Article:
.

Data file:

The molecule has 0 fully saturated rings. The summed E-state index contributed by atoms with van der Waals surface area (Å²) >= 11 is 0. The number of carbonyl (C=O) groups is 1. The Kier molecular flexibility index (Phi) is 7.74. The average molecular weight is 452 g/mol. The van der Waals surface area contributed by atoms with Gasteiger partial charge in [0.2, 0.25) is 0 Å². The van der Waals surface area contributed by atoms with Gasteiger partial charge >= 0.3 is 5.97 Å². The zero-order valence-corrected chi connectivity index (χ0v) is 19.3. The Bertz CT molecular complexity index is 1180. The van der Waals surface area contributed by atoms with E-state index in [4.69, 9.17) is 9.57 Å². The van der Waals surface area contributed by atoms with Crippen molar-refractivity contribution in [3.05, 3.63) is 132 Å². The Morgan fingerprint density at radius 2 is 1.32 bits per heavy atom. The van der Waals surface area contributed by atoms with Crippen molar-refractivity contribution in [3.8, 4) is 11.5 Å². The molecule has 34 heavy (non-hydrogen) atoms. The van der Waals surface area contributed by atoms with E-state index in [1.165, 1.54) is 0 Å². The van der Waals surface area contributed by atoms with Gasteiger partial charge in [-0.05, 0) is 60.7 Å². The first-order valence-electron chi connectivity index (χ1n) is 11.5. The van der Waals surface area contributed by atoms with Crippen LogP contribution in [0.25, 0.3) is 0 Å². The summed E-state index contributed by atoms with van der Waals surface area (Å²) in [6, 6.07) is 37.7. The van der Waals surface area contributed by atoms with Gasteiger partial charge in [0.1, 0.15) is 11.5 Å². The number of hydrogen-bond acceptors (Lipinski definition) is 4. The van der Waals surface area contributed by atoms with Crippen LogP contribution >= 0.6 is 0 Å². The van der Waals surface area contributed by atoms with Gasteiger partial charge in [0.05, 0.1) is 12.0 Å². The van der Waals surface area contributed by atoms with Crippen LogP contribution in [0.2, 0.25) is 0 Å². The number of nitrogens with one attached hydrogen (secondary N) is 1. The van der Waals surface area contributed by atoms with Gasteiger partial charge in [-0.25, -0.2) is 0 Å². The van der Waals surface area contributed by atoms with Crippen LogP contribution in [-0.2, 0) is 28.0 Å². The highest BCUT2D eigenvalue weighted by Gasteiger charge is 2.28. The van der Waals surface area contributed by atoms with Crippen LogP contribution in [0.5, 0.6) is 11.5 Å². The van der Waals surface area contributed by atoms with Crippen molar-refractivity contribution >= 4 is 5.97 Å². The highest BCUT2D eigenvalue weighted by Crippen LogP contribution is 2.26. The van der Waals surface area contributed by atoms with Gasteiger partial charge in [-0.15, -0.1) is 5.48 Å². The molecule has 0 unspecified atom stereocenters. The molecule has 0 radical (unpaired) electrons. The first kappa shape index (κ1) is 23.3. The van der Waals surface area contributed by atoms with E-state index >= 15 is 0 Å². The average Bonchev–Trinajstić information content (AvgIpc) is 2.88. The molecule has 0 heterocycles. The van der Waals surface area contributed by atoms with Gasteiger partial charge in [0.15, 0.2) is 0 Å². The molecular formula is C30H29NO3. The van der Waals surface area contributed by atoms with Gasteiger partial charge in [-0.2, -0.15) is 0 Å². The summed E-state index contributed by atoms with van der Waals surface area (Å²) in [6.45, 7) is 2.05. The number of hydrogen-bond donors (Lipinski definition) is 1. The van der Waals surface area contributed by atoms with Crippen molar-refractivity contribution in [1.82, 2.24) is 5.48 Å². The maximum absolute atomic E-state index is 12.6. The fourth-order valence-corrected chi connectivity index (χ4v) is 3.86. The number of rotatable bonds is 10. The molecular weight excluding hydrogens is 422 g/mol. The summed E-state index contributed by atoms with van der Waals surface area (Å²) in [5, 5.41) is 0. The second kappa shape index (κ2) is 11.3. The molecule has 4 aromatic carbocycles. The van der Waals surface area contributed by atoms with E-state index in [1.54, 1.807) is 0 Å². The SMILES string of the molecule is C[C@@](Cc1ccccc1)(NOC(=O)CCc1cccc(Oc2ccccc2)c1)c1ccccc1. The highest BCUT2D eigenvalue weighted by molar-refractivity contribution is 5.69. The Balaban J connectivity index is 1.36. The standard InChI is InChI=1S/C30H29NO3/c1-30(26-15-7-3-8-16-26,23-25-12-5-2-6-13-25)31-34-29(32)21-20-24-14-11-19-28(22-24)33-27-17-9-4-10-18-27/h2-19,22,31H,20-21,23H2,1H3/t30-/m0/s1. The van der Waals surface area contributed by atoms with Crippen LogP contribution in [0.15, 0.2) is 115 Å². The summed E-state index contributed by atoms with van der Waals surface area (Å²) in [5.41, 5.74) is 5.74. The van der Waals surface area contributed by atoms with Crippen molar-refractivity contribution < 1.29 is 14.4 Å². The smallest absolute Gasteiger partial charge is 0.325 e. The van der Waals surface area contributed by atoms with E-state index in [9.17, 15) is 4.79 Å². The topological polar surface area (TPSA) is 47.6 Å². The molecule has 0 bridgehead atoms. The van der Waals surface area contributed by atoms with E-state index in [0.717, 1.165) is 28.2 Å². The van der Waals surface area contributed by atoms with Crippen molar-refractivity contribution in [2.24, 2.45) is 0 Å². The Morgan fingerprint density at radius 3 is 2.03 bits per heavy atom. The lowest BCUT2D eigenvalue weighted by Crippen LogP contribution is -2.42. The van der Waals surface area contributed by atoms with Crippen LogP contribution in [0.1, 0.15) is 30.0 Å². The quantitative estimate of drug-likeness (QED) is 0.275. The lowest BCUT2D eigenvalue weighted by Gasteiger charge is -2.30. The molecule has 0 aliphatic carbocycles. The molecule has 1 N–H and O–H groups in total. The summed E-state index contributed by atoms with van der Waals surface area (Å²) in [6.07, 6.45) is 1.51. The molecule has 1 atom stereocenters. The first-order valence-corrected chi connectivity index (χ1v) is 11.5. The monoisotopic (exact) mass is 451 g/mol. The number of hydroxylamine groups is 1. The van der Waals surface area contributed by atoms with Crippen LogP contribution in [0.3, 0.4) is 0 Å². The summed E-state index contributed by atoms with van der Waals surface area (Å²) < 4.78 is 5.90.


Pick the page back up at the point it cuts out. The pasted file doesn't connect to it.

For the past several years we have been hearing about the unprecedented advancement in robotics and artificial intelligence. But it wasn’t until earlier this year that AI and robots grabbed the attention of a much wider general audience. Sex robots aside, the biggest development in robotics has all of us wondering: how will this ever-evolving technology change the way we work? While many robot-centered films depict robots as being machines of destruction bent on not only taking over the workplace, but the entire world—such as I, Robot’s army of NS-5 helper robots whose awakening brings about a thirst for the destruction of humanity—many other robot films are centered around the more positive and humanistic aspects of machines, such as Pixar’s Wall-E or the titular gentle robot in The Iron Giant. Opinions are divided on whether the future of robots will be one of coexistence or of a master-slave relationship, but one thing is for certain: robots are transforming the world, and more importantly, the way we work. Much like I, Robot’s depiction of sentient robots as the end to human society, there is often a sense of fear in the general public’s understanding of robots and their role in the job economy. With current trends leaning towards increasing numbers of robots in the workforce as well as increased rates of unemployment for human workers, robots involved in low-skilled labor such as assembly and production-related jobs are often pinpointed as one of the main factors behind this concerning trend. Even as recent as this past March, companies such as Domino’s have announced the creation of robots capable of delivering pizzas to residents nearby any Domino’s franchise, an invention that many believe could put delivery drivers out of business and lead to potentially larger conflicts between self-driving automation technologies and those whose livelihood depends on working in the transportation industry. Unfortunately, this fear isn’t completely unfounded. In the 1970’s, for example, the popularization of self-serve gas pumps rendered the majority of gas station attendants’ jobs obsolete. Since then, the rapid evolution of machinery has put to rest many classic forms of labor and in its place installed more efficient robotic technologies, such as Rethink Robotics’ Baxter robot, which is capable of not only basic assembly-line techniques, but also possesses the ability to learn new movements from hands-on learning in order to become widely applicable and flexible to the needs of different industries. The never-ending evolution of these machines often points to potential mass unemployment, with a 2016 study by the World Bank predicting that nearly two-thirds of jobs in developing nations will be replaced by automation. In the next 10 years alone, a Roland Berger study anticipates that robots could replace hundreds of thousands of unskilled jobs, potentially affecting up to 1.5 million positions in the Eurozone. If movies such as Wall-E are to be trusted, however, a future of robots in the workplace does not necessarily spell out devastating losses for humans. While it is true that robots will take up many of the activities that unskilled workers currently perform, the amount of jobs won’t necessarily decrease as dramatically. First, the increasing demand for robots in the workplace will create countless jobs for people to design and assemble them, as well as skilled workers who can operate and maintain both current and future robots—something that could potentially lead to the introduction of an estimated 2 million jobs in the next eight years alone. Similarly, a Forrester Big Idea report forecasts that while 16% of jobs will disappear due to automation by 2025, there will be a simultaneous 9% increase in jobs, leading to a total net loss of 7%—much less than the devastating percentages of unemployment many people fear. While automation is inevitable and concerning, it is the automation of automation that will likely be the real change maker. Relatedly, the increase in automation-based technologies working in unskilled labor positions will lead to a decrease the amount of employees working in more dangerous work positions, such as those that deal with repetitive tasks or unsafe working conditions. In Poland and Brazil, for example, drones are beginning to be used more frequently to inspect unsafe buildings, while others are being used to remove snow from roofs. Even more encouraging, the increasing intelligence of automation can be used to complement and augment the capabilities of human workers, such as robots working alongside human workers on assembly lines, a practice that is already being put into place in Ford factories throughout Germany. With this ever-increasing co-dependency between humans and robots, it is easy to view robots more as collaborative co-workers—or “co-bots,” as they are often coined—and less as the evil competitors many movies make them out to be. In order to reach this ideal state of co-habitation in the workplace, however, it is imperative that we educate and prepare workers for an unpredictable future. With the vast majority of robots set to take over the more low-skilled jobs, having a human workforce of highly skilled workers to fill higher job roles is crucial—and therefore, both general education and specialized training is key to creating meaningful and important jobs for human workers. On a more general scale, it is important to not only prepare the workers themselves, but also the job economy itself for the unpredictable effects that robotics will have on all industries. With the widespread introduction of home computers in the 1980’s and 1990’s, for example, training programs that focused on training workers to fix typewriters and other older technologies had to quickly adapt in order to train workers in computer repair and maintenance instead, lest these programs become obsolete. As we move forward, it is all too likely that reaction time to robotic innovations will have to increase dramatically both within and throughout all industries—and in order to accomplish this, training programs and educational institutions must remain flexible and prepare for an uncertain future. Ultimately, the future of jobs and how robots will play a part in the job economy is completely dependent upon how humans proceed. While we should remain cautious and aware of the unpredictable nature of technology in the workplace, with proper preparation and a focus on creating a more educated human workforce, the benefits of working alongside automated technologies are endless. Instead of the dreary potential of a robot apocalypse that movies like I, Robot caution against, then, it is equally safe to say that our future partnership with robots will be one augmented by opportunities for advanced intelligence, unimaginable innovations, and prosperity for all involved. About the author:  Ana C. Rold is Founder and CEO of Diplomatic Courier, a Global Affairs Media Network.  She teaches political science courses at Northeastern University and is the Host of The World in 2050–A Forum About Our Future. To engage with her on this article follow her on Twitter @ACRold. Photo by Alex Kinght via Unsplash.